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Thursday, 3 October 2013

“The shining city on the hill” desperately needs someone to put the light on again... or how you can cook soup from stones.

Look out world take a good look
What comes down here
You must learn this lesson fast and learn it well
This ain't no upwardly mobile freeway
Oh no, this is the road to Hell

People, who know me for a longer time, know that I’m neither religious nor very chauvinistic or a believer in any kind of exceptionalism whatsoever. 

The only thing that I believe in is that most people have a desire to work hard and have fun while doing it, in exchange for enough money to have a good life from it. How much money is indeed enough and what life is exactly a good life, differs from person to person.

On top of that, I believe that most people have the will to do good towards each other, without per sé looking at their own benefits first. For that matter, I am a typical Theory Y person.

Nevertheless, I know that there are circumstances – irrespective whether these are religiously, historically or economically inspired – that people don’t want to do good to each other. To the contrary, instead they want to destroy each other in a figurative or sometimes even all too litteral way, unfortunately.

The recent events in the Arab world (Syria, Afghanistan and Iraq) and Africa (Egypt, Somalia, Mali, Kenia and Nigeria) and the shooting incidents inside and outside the US show unfortunately, that the human race has an almost unlimited list of reasons, causes and ways to kill each other.

It is sometimes very hard for my thorough believe in the intrinsic goodness of people to not be shocked and shaken every now and then. I always try not to judge on ‘people at war’ before knowing the whole story behind their anger and outrage from inside out. I don’t believe in black and white; in the eternal goodness or wickedness of people.

Few things happen without a reason, but the reason might be very opaque to the objective viewer’s eyes. For that and for other reasons I have been quite reluctant to write about the current American political situation lately:
  • I know too little about it yet;
  • I know too little of the historic context in which things happened;
  • I don’t want to sound like a know-it-all European, as we have only just swept our own dead bodies under the rug. 
Nevertheless, the current political situation in the United States is akin to a head-to-head car collision waiting to happen, because neither of the drivers wants to give in first.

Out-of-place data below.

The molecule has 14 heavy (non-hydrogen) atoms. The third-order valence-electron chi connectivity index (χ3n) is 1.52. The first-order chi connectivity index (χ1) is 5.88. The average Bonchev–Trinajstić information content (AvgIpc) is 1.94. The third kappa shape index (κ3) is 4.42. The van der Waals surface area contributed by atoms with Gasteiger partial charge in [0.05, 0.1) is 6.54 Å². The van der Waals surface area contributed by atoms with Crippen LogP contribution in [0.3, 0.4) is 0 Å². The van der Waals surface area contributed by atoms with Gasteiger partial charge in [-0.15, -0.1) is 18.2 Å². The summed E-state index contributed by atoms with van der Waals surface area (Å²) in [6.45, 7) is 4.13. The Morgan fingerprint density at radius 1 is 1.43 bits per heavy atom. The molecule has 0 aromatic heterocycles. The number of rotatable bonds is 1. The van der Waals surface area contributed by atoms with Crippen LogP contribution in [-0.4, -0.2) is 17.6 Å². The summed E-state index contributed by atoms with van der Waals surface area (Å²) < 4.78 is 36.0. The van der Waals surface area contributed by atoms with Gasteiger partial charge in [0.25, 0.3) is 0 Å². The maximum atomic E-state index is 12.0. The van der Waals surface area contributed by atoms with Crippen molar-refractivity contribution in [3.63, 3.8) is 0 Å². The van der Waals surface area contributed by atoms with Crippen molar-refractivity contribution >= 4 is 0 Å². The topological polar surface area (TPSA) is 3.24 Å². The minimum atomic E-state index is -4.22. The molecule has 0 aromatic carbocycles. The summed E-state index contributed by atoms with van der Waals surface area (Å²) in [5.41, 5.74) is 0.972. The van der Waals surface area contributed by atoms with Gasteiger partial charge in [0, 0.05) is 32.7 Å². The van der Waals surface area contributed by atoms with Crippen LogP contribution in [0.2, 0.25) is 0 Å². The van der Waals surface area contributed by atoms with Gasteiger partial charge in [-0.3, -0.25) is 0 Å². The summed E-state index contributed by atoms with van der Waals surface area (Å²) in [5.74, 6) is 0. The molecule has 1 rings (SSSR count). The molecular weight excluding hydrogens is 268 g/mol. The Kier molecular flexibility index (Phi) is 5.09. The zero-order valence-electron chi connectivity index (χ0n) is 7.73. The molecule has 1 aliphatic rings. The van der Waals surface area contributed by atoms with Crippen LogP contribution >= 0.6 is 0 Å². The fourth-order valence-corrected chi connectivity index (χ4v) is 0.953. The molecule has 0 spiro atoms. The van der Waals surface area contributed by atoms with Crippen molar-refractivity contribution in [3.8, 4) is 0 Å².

The only complicating factor is that not only the lives of the drivers are on the line, but also the (economic) lives of many of the viewers to the spectacle. The United States and its dollar belong to the economic and financial machinery of this world and when this machine halts, it can have grave consequences.

That is why many Europeans have been watching how the events unfolded in sheer astonishment and disbelieve and sometimes even with a misplaced sense of shame: 
  • How come that the ever optimistic, world-leading and gung ho Americans have managed to get caught in a political trap from which there seems no escape?!
  • How come that a splinter party within the GOP, like the Tea Party (often described in the European papers as ‘a bunch of political nitwits and idiots’), can cause so much political mayhem, driven by political visions and ideas that date back to the first US presidents and, perhaps, even the Mayflower?!
  • How come that wise and savvy bloggers, like Mike Shedlock (a genuine hero of mine throughout the credit crisis), have become so enraged and fundamentalistic about the US government, that they applaude the government shutdown and perhaps even the impact of not raising the debt ceiling, seemingly without thinking twice about the consequences?!
  • What the heck is wrong with Obamacare – apart from the fact that it covers too few health issues, in comparison with my own mandatory health insurance – and why do these kinds of laws always lead to a constitutional debate in the US?!  
  • Why are people not accepting that the US constitution is a document of more than twohundred years in age, which perhaps needs a little refurbishing to be contemporary again?! We have moved ahead since those days and we replaced our horse-and-carriage for something a little bit more modern, didn’t we?! So, shouldn’t we accept that our laws need some tuning too; even if it is the constitution?! 

And there is more: